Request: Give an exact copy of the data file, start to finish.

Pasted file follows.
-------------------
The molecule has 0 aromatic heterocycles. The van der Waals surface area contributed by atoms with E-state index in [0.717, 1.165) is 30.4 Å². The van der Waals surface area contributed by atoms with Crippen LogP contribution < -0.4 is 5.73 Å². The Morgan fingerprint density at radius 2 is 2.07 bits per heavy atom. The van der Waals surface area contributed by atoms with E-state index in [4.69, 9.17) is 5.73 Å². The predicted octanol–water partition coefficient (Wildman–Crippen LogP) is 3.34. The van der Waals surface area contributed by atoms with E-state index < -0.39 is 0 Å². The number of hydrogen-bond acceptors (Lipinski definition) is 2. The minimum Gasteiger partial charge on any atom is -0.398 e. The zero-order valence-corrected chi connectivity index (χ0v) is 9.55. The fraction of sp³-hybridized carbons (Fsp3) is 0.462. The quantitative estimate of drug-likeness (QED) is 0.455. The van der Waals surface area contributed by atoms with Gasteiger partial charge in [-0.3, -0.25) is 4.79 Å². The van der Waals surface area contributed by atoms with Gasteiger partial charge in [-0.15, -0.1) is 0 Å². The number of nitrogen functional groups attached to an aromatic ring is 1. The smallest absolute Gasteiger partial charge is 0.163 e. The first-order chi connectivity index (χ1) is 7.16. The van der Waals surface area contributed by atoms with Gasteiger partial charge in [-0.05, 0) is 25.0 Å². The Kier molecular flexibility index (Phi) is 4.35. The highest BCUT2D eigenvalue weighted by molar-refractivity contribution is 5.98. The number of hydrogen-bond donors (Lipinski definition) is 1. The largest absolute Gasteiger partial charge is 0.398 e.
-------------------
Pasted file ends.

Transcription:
The molecule has 0 aromatic heterocycles. The van der Waals surface area contributed by atoms with E-state index in [0.717, 1.165) is 30.4 Å². The van der Waals surface area contributed by atoms with Crippen LogP contribution < -0.4 is 5.73 Å². The Morgan fingerprint density at radius 2 is 2.07 bits per heavy atom. The van der Waals surface area contributed by atoms with E-state index in [4.69, 9.17) is 5.73 Å². The predicted octanol–water partition coefficient (Wildman–Crippen LogP) is 3.34. The van der Waals surface area contributed by atoms with E-state index < -0.39 is 0 Å². The number of hydrogen-bond acceptors (Lipinski definition) is 2. The minimum Gasteiger partial charge on any atom is -0.398 e. The zero-order valence-corrected chi connectivity index (χ0v) is 9.55. The fraction of sp³-hybridized carbons (Fsp3) is 0.462. The quantitative estimate of drug-likeness (QED) is 0.455. The van der Waals surface area contributed by atoms with Gasteiger partial charge in [-0.3, -0.25) is 4.79 Å². The van der Waals surface area contributed by atoms with Gasteiger partial charge in [-0.15, -0.1) is 0 Å². The number of nitrogen functional groups attached to an aromatic ring is 1. The smallest absolute Gasteiger partial charge is 0.163 e. The first-order chi connectivity index (χ1) is 7.16. The van der Waals surface area contributed by atoms with Gasteiger partial charge in [-0.05, 0) is 25.0 Å². The Kier molecular flexibility index (Phi) is 4.35. The highest BCUT2D eigenvalue weighted by molar-refractivity contribution is 5.98. The number of hydrogen-bond donors (Lipinski definition) is 1. The largest absolute Gasteiger partial charge is 0.398 e.